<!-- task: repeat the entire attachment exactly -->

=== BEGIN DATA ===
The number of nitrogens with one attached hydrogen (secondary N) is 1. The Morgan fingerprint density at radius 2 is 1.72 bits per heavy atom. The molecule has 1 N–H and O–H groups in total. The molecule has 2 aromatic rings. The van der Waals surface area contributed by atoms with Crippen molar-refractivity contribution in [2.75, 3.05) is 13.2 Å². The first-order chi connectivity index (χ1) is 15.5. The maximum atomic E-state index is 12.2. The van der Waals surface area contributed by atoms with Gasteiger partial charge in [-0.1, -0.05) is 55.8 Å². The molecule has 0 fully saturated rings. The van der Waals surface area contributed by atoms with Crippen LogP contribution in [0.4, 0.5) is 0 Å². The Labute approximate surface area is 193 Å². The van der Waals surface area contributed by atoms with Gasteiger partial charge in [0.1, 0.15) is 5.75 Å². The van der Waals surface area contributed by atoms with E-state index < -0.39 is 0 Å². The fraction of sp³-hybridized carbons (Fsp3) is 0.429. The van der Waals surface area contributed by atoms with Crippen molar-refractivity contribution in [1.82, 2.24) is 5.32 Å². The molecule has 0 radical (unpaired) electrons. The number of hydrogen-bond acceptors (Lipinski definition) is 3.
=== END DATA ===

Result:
The number of nitrogens with one attached hydrogen (secondary N) is 1. The Morgan fingerprint density at radius 2 is 1.72 bits per heavy atom. The molecule has 1 N–H and O–H groups in total. The molecule has 2 aromatic rings. The van der Waals surface area contributed by atoms with Crippen molar-refractivity contribution in [2.75, 3.05) is 13.2 Å². The first-order chi connectivity index (χ1) is 15.5. The maximum atomic E-state index is 12.2. The van der Waals surface area contributed by atoms with Gasteiger partial charge in [-0.1, -0.05) is 55.8 Å². The molecule has 0 fully saturated rings. The van der Waals surface area contributed by atoms with Crippen LogP contribution in [0.4, 0.5) is 0 Å². The Labute approximate surface area is 193 Å². The van der Waals surface area contributed by atoms with Gasteiger partial charge in [0.1, 0.15) is 5.75 Å². The van der Waals surface area contributed by atoms with E-state index < -0.39 is 0 Å². The fraction of sp³-hybridized carbons (Fsp3) is 0.429. The van der Waals surface area contributed by atoms with Crippen molar-refractivity contribution in [1.82, 2.24) is 5.32 Å². The molecule has 0 radical (unpaired) electrons. The number of hydrogen-bond acceptors (Lipinski definition) is 3.